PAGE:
NEA policy statement on digital learning shows lack of understanding of online education
The National Education Association put out a policy statement on digital learning on July 5th. The statement includes several ideas which we strongly agree with, but also perpetuates a myth about online courses. First, our points of agreement: the NEA says that “our traditional school models are not capable of meeting the needs of the 21st century student.” We agree. “All students—pre-k through graduate students—need to develop advanced critical thinking and information literacy skills and master new digital tools.” And: “Digital technologies create new opportunities for accelerating, expanding, and individualizing learning.” Yes, and yes.
But then: “Optimal learning environments should neither be totally technology free, nor should they be totally online and devoid of educator and peer interaction.” (emphasis added)
We agree that education should not be devoid of interaction, but totally online courses are not devoid of interaction with teachers and other students. In fact, a good online course has a high level of involvement from the online teacher, and online teachers often tell us that they know their online students better than they knew their students in physical classrooms.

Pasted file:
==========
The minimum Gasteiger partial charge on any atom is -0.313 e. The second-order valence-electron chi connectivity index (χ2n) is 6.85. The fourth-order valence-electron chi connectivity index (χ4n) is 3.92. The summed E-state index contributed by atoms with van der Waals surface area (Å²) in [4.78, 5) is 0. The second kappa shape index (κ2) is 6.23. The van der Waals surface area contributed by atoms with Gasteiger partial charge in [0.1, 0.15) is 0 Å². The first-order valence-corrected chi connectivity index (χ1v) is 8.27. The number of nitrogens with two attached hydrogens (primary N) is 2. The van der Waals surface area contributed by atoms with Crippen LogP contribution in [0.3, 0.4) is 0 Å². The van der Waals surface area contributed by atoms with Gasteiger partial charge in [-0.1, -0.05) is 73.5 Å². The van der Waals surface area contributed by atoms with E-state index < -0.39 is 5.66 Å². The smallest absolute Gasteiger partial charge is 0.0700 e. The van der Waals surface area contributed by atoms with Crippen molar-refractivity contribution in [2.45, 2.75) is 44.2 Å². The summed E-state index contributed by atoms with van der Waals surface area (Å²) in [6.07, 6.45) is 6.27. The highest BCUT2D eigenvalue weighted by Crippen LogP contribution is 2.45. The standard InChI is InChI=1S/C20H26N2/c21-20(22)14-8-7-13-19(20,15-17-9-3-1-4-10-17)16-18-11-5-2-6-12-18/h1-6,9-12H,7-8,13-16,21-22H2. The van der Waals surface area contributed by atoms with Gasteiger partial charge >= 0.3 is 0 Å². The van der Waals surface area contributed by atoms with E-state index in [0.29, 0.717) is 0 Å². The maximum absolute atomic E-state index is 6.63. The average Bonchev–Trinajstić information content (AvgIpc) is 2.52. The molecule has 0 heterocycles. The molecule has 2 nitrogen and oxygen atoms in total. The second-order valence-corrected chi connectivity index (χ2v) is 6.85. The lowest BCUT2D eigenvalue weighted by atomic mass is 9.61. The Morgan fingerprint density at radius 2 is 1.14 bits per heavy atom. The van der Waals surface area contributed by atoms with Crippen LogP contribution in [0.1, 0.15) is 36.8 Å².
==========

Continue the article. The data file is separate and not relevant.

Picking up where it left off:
We see this incorrect assumption made routinely. We hear well-meaning educators say “we believe that blended learning is the way to go, instead of online, because we want our students to interact with teachers.”
Today’s online courses are not the computer-based instruction of decades ago in which the student worked with a computer program that was devoid of human interaction. Good online courses today have extensive teacher interaction that happens to be often based in digital tools. Those interactions may be designed to help students master new digital tools, or might simply be the methods that Millennial students are already expecting and experiencing in other realms.
We’ll end with a slightly edited version of part of the NEA statement, with which we wholly agree:
“To that end, NEA believes that student learning needs can best be met by [educators] develop[ing] comprehensive and thorough digital learning plans that address all the elements of incorporating technology into the instructional program. These plans should be living documents, constantly reviewed and adapted as changing circumstances require, but always keeping the focus on student learning. Implementation of these plans should honor experimentation and creativity as part of the learning process for both educators and students...It is of critical importance that the use of technology is recognized as a tool that assists and enhances the learning process, and is not the driver of the digital learning plan.”
The only (slight) edits we made to the above statement were to shift the focus where it belongs—on the student. The original statement was close, but not quite there.